Ashlee Vance gets access to Ballmer and delivers a death blow. The Borg, Vance says, is on a “long and winding course toward irrelevance.” Seriously, this is a devastating piece. Money quotes (lots of them) after the jump. I’m still reeling.
Gist of the article is, the Borg isn’t scary or mean or evil anymore. They’re just a joke: bumbling, slow, washed up and irrelevant. They’re the M.C. Hammer of computing. Remember when you couldn’t start a software company because Microsoft would crush it or buy it? Now think of all the stuff that has sprung up and passed them by, all the opportunities they’ve missed: Google search. Google apps. Gmail. YouTube. Amazon. Ebay. Skype. Facebook. Twitter. iPods. iTunes. iPhone. The cloud. Think of the billions in revenue, the hundreds of billions in market capitalization, that have slipped through Ballmer’s fingers.
Listen to what people say about Ballmer in the article and then ask yourself whether this guy will still be CEO in two years. That’s the subtext here. That’s what is taking place between the lines. Nobody dares come right out and say it on the record, but I’m sure Ashlee Vance heard it off the record because every CEO or heavy-hitter in the Valley has been saying this for a while now: Ballmer needs to leave. Honestly, most of us can’t believe he’s still running the place.
Ballmer is coming up on his 10th anniversary as CEO, and his legacy looks like this:
Mine over the same period looks like this:
And here’s one that compares the performance of Apple, Google and Microsoft from the start of January 2000, when Ballmer took over as CEO. We’re up 700%. Google is up 400% from their IPO in 2004. Microsoft is in negative territory.
So here’s what people had to say:
Legendary Valley flack Regis McKenna:
Microsoft sort of disappeared from the scene.
They are trapped in their own psychosis that the world has to revolve around Windows on the PC. Until they stop doing that, they will drag their company into the gutter.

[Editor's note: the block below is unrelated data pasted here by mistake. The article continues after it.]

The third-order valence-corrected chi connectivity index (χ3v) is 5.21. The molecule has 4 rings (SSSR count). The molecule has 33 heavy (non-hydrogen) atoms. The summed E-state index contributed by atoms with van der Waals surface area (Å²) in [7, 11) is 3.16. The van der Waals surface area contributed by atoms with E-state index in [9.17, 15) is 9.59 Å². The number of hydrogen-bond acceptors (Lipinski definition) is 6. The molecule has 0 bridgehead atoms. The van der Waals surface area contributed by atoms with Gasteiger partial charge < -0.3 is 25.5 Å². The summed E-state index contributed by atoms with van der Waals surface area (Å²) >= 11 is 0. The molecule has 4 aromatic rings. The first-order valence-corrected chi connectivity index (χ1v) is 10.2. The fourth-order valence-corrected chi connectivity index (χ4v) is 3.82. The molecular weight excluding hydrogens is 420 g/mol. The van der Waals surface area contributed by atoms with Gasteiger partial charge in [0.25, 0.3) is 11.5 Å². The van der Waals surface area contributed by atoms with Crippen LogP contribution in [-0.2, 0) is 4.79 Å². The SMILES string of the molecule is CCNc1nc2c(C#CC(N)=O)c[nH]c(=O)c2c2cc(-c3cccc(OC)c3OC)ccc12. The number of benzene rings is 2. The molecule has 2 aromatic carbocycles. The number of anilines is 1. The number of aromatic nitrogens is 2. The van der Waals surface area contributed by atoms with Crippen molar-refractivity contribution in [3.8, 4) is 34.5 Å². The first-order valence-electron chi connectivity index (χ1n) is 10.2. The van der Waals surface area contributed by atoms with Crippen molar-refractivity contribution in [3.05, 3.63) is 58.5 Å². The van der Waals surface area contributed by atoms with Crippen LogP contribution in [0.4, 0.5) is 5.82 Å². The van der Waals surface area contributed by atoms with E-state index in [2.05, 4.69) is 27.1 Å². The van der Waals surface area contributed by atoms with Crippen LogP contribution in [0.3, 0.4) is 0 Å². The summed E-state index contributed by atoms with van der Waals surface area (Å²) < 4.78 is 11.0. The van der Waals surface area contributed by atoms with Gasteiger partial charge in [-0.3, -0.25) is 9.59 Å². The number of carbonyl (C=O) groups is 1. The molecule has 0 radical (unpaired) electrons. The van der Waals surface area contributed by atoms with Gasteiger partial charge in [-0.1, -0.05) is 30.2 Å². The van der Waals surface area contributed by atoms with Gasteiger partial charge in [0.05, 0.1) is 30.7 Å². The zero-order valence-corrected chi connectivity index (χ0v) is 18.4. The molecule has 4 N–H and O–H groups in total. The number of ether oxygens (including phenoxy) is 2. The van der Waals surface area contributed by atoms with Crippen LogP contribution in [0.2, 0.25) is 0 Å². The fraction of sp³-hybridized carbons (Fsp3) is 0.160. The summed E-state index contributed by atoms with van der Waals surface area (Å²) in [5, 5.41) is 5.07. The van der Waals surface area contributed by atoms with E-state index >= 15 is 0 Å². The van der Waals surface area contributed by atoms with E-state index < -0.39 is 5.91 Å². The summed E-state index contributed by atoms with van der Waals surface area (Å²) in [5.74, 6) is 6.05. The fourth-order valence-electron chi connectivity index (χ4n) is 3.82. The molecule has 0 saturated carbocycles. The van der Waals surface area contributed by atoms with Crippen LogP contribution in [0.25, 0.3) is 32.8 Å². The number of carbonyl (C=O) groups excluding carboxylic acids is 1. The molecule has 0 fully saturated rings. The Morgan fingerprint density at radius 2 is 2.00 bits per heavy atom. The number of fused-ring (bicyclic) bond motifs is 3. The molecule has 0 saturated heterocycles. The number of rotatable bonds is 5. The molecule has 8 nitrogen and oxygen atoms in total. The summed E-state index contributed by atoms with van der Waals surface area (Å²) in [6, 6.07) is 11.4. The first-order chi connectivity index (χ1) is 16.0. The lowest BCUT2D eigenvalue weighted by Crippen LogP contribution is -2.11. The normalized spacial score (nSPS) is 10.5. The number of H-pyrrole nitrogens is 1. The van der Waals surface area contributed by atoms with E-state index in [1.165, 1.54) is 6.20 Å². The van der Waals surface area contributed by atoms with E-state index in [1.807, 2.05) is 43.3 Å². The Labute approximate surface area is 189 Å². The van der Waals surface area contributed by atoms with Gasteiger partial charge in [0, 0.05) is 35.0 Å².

Ex-Borgtard Bruce R. Chizen:
They are not the company they once were in terms of market position. They no longer have a monopoly that is critical to the future of computing.
Brand guru James R. Gregory:
This used to be the company that everyone looked to for innovation and excitement. It has lost that edginess in a fairly convincing way.
Cloud computing pundit Nick Carr:
I think Microsoft is still moving pretty slowly as it shifts at least part of its business to the cloud. Some of that is due to its corporate culture, but I think most of it is due to it trying to protect very lucrative businesses with high profit margins.
They won’t fade away as long as there are PCs. But they are not delivering the future of our industry, either.
The scariest one, if you’re Ballmer, is the following quote from an investor whose fund recently bought 800,000 shares of Borg stock:
I am willing to give the present management another 15 months.
Um, right. Because in 15 months things are going to look soooo much better. Windows Mobile will be crushing the iPhone. Bing will be crushing Google. Azure, the Borg’s cloud stuff, will be a huge smash hit. Yup. That’s the plan. All they need is just a few more months. Right.
Goodbye, Fester. It’s been nice knowing you. Not really. But you know what I mean.
UPDATE: To read more on this, check out: